Aya Batrawy / NPR
/
NPR
Supplies are stored inside one of the 20 warehouses belonging to the World Health Organization's global logistics hub in Dubai's International Humanitarian City.

The kits can be delivered straight to a health care center to immediately begin treating patients.

"Each kit is designed for 50 surgical interventions," he says.

Blanchard is a former firefighter from California who worked in the Foreign Service and U.S. Agency for International Development before joining the WHO in Dubai. He says the organization is facing immense logistical challenges reaching victims of the earthquake, but their Dubai warehouses help deliver aid rapidly to countries in need.

International aid workers struggle to reach people affected by the quake

Aid has begun flowing into Turkey and Syria from around the world, but organizations are struggling to reach the most vulnerable. Rescue teams are racing to reach survivors in frigid temperatures, even as the hope of finding people alive is diminishing with every hour.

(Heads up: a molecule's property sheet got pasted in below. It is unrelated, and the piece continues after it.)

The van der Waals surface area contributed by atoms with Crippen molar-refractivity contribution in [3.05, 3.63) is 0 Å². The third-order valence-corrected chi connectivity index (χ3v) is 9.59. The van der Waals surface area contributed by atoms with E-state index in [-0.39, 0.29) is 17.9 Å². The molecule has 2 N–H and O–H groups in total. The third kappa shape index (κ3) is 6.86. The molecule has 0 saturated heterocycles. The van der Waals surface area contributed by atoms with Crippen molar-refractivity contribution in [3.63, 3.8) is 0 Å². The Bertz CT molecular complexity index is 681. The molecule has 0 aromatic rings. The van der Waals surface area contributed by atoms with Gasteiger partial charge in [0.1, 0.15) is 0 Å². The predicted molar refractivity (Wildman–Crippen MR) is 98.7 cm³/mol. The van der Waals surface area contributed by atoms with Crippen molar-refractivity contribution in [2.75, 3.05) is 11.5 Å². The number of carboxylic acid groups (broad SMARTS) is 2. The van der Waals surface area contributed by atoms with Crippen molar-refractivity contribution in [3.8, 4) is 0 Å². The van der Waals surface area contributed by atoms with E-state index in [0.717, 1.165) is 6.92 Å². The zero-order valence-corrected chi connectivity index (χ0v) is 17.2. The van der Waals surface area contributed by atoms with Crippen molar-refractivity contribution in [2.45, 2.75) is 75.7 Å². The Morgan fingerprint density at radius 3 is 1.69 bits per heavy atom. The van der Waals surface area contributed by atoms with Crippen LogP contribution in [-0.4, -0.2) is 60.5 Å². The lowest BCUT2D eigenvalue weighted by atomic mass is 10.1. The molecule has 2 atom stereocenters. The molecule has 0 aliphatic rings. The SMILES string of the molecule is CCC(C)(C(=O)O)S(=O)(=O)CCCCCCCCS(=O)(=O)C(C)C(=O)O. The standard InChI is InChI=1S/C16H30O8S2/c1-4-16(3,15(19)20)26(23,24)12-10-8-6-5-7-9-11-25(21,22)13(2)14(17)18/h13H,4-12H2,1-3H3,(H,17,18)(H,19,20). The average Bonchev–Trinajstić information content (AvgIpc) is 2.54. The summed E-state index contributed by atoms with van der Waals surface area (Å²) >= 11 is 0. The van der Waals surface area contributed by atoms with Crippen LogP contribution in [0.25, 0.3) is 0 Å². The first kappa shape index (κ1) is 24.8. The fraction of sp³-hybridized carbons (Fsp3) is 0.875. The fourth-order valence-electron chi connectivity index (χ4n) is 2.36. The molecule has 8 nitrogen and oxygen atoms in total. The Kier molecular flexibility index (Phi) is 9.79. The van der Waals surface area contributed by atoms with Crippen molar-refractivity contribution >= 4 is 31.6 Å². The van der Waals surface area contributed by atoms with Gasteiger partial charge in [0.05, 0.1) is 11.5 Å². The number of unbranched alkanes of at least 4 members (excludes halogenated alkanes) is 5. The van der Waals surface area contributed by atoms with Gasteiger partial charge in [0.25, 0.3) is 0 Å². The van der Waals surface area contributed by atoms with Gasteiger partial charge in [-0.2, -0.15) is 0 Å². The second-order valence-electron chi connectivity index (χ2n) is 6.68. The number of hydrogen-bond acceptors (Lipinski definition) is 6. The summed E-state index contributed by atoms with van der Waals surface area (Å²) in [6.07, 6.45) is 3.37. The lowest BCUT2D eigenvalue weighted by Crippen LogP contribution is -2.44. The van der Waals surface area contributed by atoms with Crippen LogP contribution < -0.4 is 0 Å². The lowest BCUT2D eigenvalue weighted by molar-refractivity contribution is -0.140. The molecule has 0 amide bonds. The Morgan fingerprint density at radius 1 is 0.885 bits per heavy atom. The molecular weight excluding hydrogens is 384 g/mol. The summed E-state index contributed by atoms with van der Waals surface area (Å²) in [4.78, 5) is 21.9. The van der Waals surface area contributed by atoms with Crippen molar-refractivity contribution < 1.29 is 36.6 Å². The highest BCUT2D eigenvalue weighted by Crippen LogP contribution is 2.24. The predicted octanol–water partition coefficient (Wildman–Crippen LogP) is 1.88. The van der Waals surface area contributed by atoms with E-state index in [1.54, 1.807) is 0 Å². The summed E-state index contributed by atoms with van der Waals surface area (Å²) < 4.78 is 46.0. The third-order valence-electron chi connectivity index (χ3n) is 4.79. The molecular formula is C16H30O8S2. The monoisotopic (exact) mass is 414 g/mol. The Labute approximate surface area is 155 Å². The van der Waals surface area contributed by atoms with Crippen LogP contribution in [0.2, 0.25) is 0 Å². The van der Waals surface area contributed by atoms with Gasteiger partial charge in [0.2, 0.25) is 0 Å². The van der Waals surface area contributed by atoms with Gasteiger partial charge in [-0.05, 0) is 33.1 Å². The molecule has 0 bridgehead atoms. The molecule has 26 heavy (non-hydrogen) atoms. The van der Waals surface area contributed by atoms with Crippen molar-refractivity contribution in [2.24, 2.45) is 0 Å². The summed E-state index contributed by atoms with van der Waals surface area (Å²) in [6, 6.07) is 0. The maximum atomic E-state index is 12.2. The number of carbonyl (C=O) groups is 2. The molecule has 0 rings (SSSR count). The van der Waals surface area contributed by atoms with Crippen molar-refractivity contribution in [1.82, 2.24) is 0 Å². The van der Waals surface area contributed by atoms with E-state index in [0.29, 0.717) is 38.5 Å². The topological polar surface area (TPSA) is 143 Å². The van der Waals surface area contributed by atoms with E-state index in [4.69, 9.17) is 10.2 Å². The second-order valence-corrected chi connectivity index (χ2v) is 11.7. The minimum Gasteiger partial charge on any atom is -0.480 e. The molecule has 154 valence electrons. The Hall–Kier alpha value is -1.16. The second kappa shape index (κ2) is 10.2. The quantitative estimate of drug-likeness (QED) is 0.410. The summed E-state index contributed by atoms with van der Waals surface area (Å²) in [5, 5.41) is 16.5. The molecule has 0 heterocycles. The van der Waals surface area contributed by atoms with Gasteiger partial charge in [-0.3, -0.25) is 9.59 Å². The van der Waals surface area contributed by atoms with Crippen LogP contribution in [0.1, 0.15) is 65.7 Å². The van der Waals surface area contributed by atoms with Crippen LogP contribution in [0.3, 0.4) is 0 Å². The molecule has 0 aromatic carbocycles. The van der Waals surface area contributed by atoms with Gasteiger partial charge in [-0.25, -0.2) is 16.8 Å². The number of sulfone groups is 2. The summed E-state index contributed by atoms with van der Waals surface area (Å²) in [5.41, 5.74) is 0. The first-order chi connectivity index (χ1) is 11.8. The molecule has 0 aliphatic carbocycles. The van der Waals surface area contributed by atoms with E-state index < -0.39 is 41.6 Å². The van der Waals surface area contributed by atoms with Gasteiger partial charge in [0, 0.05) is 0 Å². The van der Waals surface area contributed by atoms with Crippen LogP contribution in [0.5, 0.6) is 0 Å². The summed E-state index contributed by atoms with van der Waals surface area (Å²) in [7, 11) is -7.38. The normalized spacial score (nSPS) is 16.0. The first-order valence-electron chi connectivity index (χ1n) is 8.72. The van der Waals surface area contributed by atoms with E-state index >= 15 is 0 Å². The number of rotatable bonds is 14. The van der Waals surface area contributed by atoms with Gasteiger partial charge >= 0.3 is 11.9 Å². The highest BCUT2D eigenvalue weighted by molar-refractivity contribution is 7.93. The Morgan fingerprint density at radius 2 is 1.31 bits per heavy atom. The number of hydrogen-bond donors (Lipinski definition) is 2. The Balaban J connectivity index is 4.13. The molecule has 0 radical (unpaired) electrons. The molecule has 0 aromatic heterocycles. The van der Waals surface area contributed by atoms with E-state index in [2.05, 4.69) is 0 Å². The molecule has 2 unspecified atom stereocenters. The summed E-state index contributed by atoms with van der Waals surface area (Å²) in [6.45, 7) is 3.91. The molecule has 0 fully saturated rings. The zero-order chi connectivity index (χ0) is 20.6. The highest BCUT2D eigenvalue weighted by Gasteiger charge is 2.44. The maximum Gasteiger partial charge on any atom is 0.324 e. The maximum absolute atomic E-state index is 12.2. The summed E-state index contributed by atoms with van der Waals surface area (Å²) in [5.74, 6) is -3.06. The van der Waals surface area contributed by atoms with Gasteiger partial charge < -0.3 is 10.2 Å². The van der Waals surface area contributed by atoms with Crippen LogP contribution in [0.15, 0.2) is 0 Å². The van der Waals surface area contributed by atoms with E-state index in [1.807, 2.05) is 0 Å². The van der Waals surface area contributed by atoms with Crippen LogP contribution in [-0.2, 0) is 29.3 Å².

The U.N. is trying to get into the rebel-held northwestern part of Syria through a humanitarian corridor. Some 4 million internally displaced people there have little heavy machinery of the sort that might be found in other parts of Turkey and Syria, and hospitals are poorly equipped, damaged, or both. Volunteers are digging through rubble with their bare hands.

Blanchard describes the situation as "very uncertain."

"The weather conditions are now not looking so great. So it just depends on the condition of the roads, the availability of the trucks and then the permission to cross the border and deliver the humanitarian aid," he says.

For government-controlled parts of northern Syria, aid groups are mostly sending assistance to the capital, Damascus. From there, the government is handling relief efforts into hard-hit cities like Aleppo and Latakia. In Turkey, poor roads and aftershocks have complicated relief efforts.

The WHO's own staff in the southern Turkish city of Gaziantep are struggling amid the destruction.

"They're not able to go home because their homes have not been cleared by an engineer as being structurally sound," Blanchard says. "They're literally sleeping and living in the office and trying to do work at the same time."

Dubai is an international aid logistics hub